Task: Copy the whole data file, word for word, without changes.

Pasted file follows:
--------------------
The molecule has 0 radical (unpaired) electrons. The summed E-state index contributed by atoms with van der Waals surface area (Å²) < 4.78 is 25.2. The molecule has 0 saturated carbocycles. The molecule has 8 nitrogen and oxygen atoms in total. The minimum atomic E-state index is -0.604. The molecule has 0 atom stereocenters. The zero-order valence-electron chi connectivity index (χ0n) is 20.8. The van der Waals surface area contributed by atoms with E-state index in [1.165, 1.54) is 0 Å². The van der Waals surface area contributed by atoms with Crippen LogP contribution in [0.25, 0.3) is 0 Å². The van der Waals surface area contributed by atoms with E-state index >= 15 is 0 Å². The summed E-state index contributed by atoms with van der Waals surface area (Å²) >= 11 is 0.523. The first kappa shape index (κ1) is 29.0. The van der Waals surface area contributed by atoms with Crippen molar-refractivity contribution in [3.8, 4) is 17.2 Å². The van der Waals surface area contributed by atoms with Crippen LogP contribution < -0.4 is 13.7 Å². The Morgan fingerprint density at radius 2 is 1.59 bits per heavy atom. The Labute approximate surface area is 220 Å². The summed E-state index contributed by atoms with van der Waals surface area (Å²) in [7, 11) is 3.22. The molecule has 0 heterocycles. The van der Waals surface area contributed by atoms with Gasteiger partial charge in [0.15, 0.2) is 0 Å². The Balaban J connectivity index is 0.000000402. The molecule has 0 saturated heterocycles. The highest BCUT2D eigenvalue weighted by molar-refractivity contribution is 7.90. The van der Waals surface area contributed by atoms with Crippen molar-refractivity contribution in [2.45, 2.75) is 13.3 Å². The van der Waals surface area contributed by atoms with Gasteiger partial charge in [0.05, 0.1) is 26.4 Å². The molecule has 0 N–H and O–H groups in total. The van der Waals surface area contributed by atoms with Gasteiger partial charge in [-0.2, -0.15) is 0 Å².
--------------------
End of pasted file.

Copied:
The molecule has 0 radical (unpaired) electrons. The summed E-state index contributed by atoms with van der Waals surface area (Å²) < 4.78 is 25.2. The molecule has 0 saturated carbocycles. The molecule has 8 nitrogen and oxygen atoms in total. The minimum atomic E-state index is -0.604. The molecule has 0 atom stereocenters. The zero-order valence-electron chi connectivity index (χ0n) is 20.8. The van der Waals surface area contributed by atoms with E-state index in [1.165, 1.54) is 0 Å². The van der Waals surface area contributed by atoms with Crippen LogP contribution in [0.25, 0.3) is 0 Å². The van der Waals surface area contributed by atoms with E-state index >= 15 is 0 Å². The summed E-state index contributed by atoms with van der Waals surface area (Å²) >= 11 is 0.523. The first kappa shape index (κ1) is 29.0. The van der Waals surface area contributed by atoms with Crippen molar-refractivity contribution in [3.8, 4) is 17.2 Å². The van der Waals surface area contributed by atoms with Crippen LogP contribution < -0.4 is 13.7 Å². The Morgan fingerprint density at radius 2 is 1.59 bits per heavy atom. The Labute approximate surface area is 220 Å². The summed E-state index contributed by atoms with van der Waals surface area (Å²) in [7, 11) is 3.22. The molecule has 0 heterocycles. The van der Waals surface area contributed by atoms with Gasteiger partial charge in [0.15, 0.2) is 0 Å². The Balaban J connectivity index is 0.000000402. The molecule has 0 saturated heterocycles. The highest BCUT2D eigenvalue weighted by molar-refractivity contribution is 7.90. The van der Waals surface area contributed by atoms with Crippen molar-refractivity contribution in [2.45, 2.75) is 13.3 Å². The van der Waals surface area contributed by atoms with Gasteiger partial charge in [0.05, 0.1) is 26.4 Å². The molecule has 0 N–H and O–H groups in total. The van der Waals surface area contributed by atoms with Gasteiger partial charge in [-0.2, -0.15) is 0 Å².